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Athersys (NASDAQ:ATHX)
Q1 2019 Earnings Call
May. 08, 2019, 4:30 p.m. ET


  • Prepared Remarks
  • Questions and Answers
  • Call Participants

Prepared Remarks:


Good afternoon. My name is Julianne, and I will be your conference operator today. At this time, I would like to welcome everyone to the Athersys first-quarter 2019 results conference call. [Operator instructions] Thank you.

Karen Hunady, director of corporate communications and investor relations, you may begin your conference.

Karen Hunady -- Director of Corporate Communications and Investor Relations

Thank you and good afternoon, everyone. I'm Karen Hunady, director of corporate communications and investor relations for Athersys. Thank you for joining today's call. If you do not have a copy of the press release issued at the close of market, it is available on the Athersys website at athersys.com.

B.J. Lehmann, president and chief operating officer; and Laura Campbell, senior vice president of finance, will host today's call. The call is expected to last approximately 30 minutes and may also be accessed from athersys.com. A replay will be available two hours after the call's conclusion, and access information for the replay is in today's press release.

Any remarks that we make about future expectations, plans and prospects constitute forward-looking statements for purposes of the safe harbor provision under the Private Securities Litigation Reform Act of 1995. Actual results may differ materially from those indicated by the forward-looking statements as a result of various important factors, including those discussed in our Forms 10-Q, 10-K and other public SEC filings. We anticipate that subsequent events and developments may cause our outlook to change. While we may elect to update these forward-looking statements at some point in the future, we specifically disclaim any obligation to do so.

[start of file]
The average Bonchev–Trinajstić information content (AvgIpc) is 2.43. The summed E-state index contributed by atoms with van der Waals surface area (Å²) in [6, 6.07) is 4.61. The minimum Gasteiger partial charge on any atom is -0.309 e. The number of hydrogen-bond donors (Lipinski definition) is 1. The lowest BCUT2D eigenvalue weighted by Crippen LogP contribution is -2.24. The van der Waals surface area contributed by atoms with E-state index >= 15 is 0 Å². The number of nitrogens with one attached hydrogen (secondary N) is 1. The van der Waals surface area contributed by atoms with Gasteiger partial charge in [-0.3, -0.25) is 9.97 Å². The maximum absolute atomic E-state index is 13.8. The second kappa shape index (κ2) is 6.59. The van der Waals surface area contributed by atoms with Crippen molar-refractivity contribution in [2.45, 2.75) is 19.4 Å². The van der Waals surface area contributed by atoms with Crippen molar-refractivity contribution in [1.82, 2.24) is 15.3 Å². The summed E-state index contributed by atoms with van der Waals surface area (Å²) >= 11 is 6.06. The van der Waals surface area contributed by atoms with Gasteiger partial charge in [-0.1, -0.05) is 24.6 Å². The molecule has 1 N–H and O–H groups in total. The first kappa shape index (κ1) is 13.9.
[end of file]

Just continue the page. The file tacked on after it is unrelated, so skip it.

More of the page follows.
For the benefit of those who may be listening to the replay, this call was held and recorded on May 8, 2019. Since then, we may have made announcements related to the topics discussed, so please reference our most recent press releases and SEC filings. With that, I'd like to turn the call over to Laura Campbell. Laura?

Laura Campbell -- Senior Vice President of Finance

Thank you, Karen. Good afternoon and welcome, everyone. I'm Laura Campbell, senior vice president of finance at Athersys. I'll briefly review our first-quarter 2019 financial results and then turn the call over to B.J.

for a corporate update followed by a question-and-answer period. During the first quarter of 2019, revenues increased to $1.4 million compared to $1.1 million during the the first quarter of 2018. Our revenues are generally derived from license fees, manufacturing-related activities for Healios, royalty and other contract revenue from collaborators and grant revenue. Revenues from our collaboration with Healios increased quarter-over-quarter due to the manufacturing services that we provide and invoiced to Healios.

Royalty revenues from RTI Surgical have now concluded with its discontinued distribution of the licensed product. Research and development expenses increased to $11.4 million for the first quarter of 2019 from $8.9 million for the comparable period in 2018. The $2.5 million increase is primarily associated with increased clinical trial and manufacturing process development costs, increased personnel costs and increased stock compensation costs. Included in our clinical expenses are costs associated with the manufacturing services we provide to Healios, which are invoiced to Healios in accordance with our collaboration agreement.